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Bullets, but no bread as Houthis hype sovereignty …hungry starve for soup

Rebels impede UN aid flow

In this Oct 1, 2018 file photo, a malnourished boy sits on a hospital bed at the Aslam Health Center, Hajjah, Yemen. Houthi rebels in Yemen have blocked half of the United Nations’ aid delivery programs in the war-torn country – a strong-arm tactic to force the agency to give them greater control over the massive humanitarian campaign, along with a cut of billions of dollars in foreign assistance, according to aid officials and internal documents obtained by The Associated Press. (AP)

YEMEN’S Houthi rebels have blocked half of the United Nations’ aid delivery programs in the war-torn country – a strong-arm tactic to force the agency to give them greater control over the massive humanitarian campaign, along with a cut of billions of dollars in foreign assistance, according to aid officials and internal documents obtained by The Associated Press.

The rebel group has made granting access to areas under their control contingent on a fl urry of conditions that aid agencies reject, in part because it would give the Houthis greater sway over who receives aid, documents and interviews show. The Houthis’ obstruction has hindered several programs that feed the near-starving population and help those displaced by the nearly 6-year civil war, a senior UN official said, speaking on condition of anonymity to discuss the situation. “Over 2 million beneficiaries … are directly affected,” the official said.

The Houthis have been pushing back against UN efforts to tighten monitoring of some $370 million a year that its agencies already give to government institutions controlled mostly by the rebel group, documents show.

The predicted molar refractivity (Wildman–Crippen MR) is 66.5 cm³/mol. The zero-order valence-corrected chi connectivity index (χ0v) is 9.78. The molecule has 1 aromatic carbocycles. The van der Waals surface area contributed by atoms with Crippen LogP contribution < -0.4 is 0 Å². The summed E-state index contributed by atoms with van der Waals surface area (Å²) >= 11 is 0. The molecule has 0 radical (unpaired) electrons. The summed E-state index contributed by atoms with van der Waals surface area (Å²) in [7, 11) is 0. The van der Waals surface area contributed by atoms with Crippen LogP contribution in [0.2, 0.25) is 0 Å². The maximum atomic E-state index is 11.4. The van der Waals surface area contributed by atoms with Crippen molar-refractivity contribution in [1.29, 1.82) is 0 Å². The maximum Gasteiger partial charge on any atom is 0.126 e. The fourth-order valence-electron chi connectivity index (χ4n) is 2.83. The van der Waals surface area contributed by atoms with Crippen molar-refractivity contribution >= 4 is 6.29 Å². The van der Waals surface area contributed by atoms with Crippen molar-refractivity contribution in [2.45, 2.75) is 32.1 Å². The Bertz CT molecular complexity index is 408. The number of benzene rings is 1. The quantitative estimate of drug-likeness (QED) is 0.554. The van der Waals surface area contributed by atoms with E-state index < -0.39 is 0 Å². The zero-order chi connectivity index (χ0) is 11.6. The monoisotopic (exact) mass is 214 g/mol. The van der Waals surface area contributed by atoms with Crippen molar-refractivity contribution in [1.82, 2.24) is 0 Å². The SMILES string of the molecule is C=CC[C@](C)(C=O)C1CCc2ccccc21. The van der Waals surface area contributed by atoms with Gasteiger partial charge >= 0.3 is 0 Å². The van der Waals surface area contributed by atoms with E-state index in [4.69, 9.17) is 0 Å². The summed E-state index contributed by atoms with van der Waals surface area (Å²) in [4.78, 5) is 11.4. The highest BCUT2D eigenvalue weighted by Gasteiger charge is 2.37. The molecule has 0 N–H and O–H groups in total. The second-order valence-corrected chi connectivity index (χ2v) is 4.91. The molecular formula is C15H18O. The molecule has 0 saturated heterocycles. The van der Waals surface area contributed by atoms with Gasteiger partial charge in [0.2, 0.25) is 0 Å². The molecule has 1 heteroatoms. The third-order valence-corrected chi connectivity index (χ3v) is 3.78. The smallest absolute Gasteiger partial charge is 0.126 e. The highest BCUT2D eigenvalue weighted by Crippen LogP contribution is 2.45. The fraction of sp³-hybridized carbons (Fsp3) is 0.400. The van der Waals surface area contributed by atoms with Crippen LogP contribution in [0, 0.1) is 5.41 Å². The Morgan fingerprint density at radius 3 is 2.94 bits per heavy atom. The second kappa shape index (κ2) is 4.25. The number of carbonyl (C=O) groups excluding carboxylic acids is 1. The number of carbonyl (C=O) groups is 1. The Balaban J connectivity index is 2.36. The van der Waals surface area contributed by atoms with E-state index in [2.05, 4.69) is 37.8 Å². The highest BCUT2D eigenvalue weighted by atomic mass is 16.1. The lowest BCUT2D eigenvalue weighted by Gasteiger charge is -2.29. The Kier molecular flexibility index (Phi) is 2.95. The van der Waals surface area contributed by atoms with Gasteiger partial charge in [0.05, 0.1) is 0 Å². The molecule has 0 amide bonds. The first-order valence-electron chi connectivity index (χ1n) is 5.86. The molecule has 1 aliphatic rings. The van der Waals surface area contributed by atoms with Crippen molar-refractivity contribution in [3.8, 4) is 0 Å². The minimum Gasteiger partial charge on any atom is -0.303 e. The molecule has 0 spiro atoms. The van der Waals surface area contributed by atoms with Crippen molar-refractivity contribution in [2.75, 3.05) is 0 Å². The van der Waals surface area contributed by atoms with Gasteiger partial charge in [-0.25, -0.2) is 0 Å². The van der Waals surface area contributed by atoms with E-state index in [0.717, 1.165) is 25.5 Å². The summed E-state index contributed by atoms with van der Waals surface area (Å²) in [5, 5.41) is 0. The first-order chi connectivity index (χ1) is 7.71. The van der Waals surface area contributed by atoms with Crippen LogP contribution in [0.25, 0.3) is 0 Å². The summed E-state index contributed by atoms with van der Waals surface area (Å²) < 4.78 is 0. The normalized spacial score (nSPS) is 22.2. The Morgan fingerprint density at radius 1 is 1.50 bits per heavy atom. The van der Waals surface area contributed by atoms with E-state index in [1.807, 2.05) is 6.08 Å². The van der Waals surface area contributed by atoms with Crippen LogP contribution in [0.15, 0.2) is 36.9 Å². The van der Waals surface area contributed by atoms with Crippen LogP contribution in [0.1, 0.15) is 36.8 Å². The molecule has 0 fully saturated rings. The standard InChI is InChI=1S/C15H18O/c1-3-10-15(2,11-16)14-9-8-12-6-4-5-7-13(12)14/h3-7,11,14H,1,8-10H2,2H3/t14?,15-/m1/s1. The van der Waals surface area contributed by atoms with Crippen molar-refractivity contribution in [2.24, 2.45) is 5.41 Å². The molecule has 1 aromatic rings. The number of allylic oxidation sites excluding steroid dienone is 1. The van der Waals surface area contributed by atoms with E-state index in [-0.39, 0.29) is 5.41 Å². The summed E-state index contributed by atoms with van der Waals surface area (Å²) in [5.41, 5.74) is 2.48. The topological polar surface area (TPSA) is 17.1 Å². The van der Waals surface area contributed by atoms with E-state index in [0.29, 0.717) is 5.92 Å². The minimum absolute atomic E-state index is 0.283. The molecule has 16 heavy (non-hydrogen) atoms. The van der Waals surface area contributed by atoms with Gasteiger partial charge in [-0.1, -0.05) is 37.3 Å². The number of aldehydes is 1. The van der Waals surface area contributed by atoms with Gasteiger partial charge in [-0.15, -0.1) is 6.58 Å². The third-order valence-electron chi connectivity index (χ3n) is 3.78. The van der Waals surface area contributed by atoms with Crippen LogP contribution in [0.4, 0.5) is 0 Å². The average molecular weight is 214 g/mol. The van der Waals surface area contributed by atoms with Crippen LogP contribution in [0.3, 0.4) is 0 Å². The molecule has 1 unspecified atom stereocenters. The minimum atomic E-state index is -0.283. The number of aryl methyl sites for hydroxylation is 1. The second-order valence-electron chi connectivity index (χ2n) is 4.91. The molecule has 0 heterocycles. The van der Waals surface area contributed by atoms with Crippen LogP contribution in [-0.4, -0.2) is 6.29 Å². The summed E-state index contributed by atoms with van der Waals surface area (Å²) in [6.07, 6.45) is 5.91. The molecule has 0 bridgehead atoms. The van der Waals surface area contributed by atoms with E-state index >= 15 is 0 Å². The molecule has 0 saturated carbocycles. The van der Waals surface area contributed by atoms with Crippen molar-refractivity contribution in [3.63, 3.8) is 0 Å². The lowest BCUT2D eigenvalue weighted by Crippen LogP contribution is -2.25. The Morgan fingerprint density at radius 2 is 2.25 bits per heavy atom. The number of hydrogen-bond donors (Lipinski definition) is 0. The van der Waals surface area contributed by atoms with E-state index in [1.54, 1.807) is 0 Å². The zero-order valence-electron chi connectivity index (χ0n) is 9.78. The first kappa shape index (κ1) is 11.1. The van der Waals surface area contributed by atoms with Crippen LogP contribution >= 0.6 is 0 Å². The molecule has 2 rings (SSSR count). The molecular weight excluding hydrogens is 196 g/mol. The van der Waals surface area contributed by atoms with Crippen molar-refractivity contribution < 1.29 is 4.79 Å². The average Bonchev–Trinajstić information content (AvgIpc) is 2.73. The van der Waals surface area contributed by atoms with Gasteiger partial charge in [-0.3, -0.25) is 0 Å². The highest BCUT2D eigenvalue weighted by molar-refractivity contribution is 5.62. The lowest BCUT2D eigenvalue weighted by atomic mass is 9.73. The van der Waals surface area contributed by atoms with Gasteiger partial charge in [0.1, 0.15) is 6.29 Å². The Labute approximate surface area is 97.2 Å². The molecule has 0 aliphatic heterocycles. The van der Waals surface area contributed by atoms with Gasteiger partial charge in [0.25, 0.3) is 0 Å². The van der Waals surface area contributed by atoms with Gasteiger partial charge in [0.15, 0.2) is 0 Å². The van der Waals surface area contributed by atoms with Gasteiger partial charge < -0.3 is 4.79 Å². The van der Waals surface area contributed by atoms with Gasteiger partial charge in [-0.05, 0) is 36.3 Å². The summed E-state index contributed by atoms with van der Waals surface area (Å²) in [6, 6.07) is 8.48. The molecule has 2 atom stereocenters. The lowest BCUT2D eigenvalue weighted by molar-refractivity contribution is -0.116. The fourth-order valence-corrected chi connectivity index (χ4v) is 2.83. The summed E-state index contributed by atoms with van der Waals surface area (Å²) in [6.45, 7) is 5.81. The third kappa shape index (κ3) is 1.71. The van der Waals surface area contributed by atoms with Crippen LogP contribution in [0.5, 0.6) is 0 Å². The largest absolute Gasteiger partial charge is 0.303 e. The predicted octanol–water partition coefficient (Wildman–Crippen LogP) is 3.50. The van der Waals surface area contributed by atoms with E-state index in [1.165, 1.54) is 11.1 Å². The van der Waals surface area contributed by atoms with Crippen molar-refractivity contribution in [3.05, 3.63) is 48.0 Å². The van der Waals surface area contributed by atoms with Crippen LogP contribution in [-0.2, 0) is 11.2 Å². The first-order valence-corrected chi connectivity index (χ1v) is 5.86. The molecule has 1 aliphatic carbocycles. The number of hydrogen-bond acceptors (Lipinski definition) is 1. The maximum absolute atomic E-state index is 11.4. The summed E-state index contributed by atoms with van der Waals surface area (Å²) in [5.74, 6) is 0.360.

That money is supposed to pay salaries and other administration costs, but more than a third of the money spent last year wasn’t audited, according to an internal document leaked to the AP.

The UN has largely kept quiet in public about the pressure, but behind the scenes the agency and international donors are digging in against the Houthi demands.

The AP spoke to seven workers and officials from UN and independent agencies about the situation. All spoke on condition of anonymity for fear of reprisals. The AP also saw dozens of documents, including emails of aid officials.

In October, the UN humanitarian coordinator for Yemen, Lise Grande, sent a letter to the Houthi-appointed prime minister complaining about a long list of demands. The “overwhelming majority” of them impede or delay delivery of aid and many violate humanitarian principles, she said in the letter, a copy of which was obtained by the AP. For months, the Houthis demanded a 2 percent cut from the entire aid budget be given to them, a condition the UN and donors rejected.

In an email to the AP, a spokesperson for the US Agency for International Development said Houthi attempts “to implement a tax on humanitarian assistance are unacceptable and directly contradict international humanitarian principles.” The United States donated $686 million to Yemen in 2019, according to USAID. Last week, the Houthis appeared to back off the 2 percent demand, but continue to press for other concessions, according to aid officials.